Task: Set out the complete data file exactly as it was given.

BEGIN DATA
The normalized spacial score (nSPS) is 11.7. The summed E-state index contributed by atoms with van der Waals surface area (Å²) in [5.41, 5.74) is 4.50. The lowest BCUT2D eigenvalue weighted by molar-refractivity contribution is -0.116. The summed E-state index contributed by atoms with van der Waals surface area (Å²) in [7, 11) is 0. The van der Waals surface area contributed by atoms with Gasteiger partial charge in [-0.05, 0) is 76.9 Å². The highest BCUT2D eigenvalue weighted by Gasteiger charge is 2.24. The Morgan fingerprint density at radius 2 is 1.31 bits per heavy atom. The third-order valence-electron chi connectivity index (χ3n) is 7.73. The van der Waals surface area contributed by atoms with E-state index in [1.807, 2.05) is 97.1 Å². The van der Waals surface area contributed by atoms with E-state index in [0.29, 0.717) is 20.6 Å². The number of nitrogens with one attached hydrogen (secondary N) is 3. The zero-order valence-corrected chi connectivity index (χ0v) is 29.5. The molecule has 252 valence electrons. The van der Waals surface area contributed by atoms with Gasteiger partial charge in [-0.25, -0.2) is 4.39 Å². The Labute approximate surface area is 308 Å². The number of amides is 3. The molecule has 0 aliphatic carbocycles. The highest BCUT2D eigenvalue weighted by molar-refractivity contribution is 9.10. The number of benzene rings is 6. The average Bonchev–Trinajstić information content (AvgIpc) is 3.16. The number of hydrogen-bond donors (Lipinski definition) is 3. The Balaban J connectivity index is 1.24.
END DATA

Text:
The normalized spacial score (nSPS) is 11.7. The summed E-state index contributed by atoms with van der Waals surface area (Å²) in [5.41, 5.74) is 4.50. The lowest BCUT2D eigenvalue weighted by molar-refractivity contribution is -0.116. The summed E-state index contributed by atoms with van der Waals surface area (Å²) in [7, 11) is 0. The van der Waals surface area contributed by atoms with Gasteiger partial charge in [-0.05, 0) is 76.9 Å². The highest BCUT2D eigenvalue weighted by Gasteiger charge is 2.24. The Morgan fingerprint density at radius 2 is 1.31 bits per heavy atom. The third-order valence-electron chi connectivity index (χ3n) is 7.73. The van der Waals surface area contributed by atoms with E-state index in [1.807, 2.05) is 97.1 Å². The van der Waals surface area contributed by atoms with E-state index in [0.29, 0.717) is 20.6 Å². The number of nitrogens with one attached hydrogen (secondary N) is 3. The zero-order valence-corrected chi connectivity index (χ0v) is 29.5. The molecule has 252 valence electrons. The van der Waals surface area contributed by atoms with Gasteiger partial charge in [-0.25, -0.2) is 4.39 Å². The Labute approximate surface area is 308 Å². The number of amides is 3. The molecule has 0 aliphatic carbocycles. The highest BCUT2D eigenvalue weighted by molar-refractivity contribution is 9.10. The number of benzene rings is 6. The average Bonchev–Trinajstić information content (AvgIpc) is 3.16. The number of hydrogen-bond donors (Lipinski definition) is 3. The Balaban J connectivity index is 1.24.